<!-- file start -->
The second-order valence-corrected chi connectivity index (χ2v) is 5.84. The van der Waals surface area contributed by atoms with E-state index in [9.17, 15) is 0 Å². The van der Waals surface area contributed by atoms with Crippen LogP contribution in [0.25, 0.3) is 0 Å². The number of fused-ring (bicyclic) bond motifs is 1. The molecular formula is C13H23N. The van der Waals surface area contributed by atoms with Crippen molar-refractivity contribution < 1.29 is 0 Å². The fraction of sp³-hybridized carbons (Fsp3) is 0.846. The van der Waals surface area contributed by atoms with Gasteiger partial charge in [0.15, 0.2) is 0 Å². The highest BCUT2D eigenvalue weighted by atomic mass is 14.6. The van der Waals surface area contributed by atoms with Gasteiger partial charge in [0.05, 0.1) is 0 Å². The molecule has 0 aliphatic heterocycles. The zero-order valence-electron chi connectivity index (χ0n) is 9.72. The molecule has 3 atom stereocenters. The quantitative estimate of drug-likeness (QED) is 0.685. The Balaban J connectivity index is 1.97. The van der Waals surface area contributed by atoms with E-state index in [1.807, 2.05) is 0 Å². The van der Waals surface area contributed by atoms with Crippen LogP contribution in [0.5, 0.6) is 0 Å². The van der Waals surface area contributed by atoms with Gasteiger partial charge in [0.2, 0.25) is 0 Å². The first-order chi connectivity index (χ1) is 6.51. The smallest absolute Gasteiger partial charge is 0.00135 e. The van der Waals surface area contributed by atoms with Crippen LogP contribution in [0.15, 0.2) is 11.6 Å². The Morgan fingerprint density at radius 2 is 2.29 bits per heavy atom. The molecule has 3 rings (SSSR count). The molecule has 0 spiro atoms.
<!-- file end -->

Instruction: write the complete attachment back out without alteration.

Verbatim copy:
The second-order valence-corrected chi connectivity index (χ2v) is 5.84. The van der Waals surface area contributed by atoms with E-state index in [9.17, 15) is 0 Å². The van der Waals surface area contributed by atoms with Crippen LogP contribution in [0.25, 0.3) is 0 Å². The number of fused-ring (bicyclic) bond motifs is 1. The molecular formula is C13H23N. The van der Waals surface area contributed by atoms with Crippen molar-refractivity contribution < 1.29 is 0 Å². The fraction of sp³-hybridized carbons (Fsp3) is 0.846. The van der Waals surface area contributed by atoms with Gasteiger partial charge in [0.15, 0.2) is 0 Å². The highest BCUT2D eigenvalue weighted by atomic mass is 14.6. The van der Waals surface area contributed by atoms with Gasteiger partial charge in [0.05, 0.1) is 0 Å². The molecule has 0 aliphatic heterocycles. The zero-order valence-electron chi connectivity index (χ0n) is 9.72. The molecule has 3 atom stereocenters. The quantitative estimate of drug-likeness (QED) is 0.685. The Balaban J connectivity index is 1.97. The van der Waals surface area contributed by atoms with E-state index in [1.807, 2.05) is 0 Å². The van der Waals surface area contributed by atoms with Crippen LogP contribution in [0.5, 0.6) is 0 Å². The van der Waals surface area contributed by atoms with Gasteiger partial charge in [0.2, 0.25) is 0 Å². The first-order chi connectivity index (χ1) is 6.51. The smallest absolute Gasteiger partial charge is 0.00135 e. The van der Waals surface area contributed by atoms with Crippen LogP contribution in [0.15, 0.2) is 11.6 Å². The Morgan fingerprint density at radius 2 is 2.29 bits per heavy atom. The molecule has 3 rings (SSSR count). The molecule has 0 spiro atoms.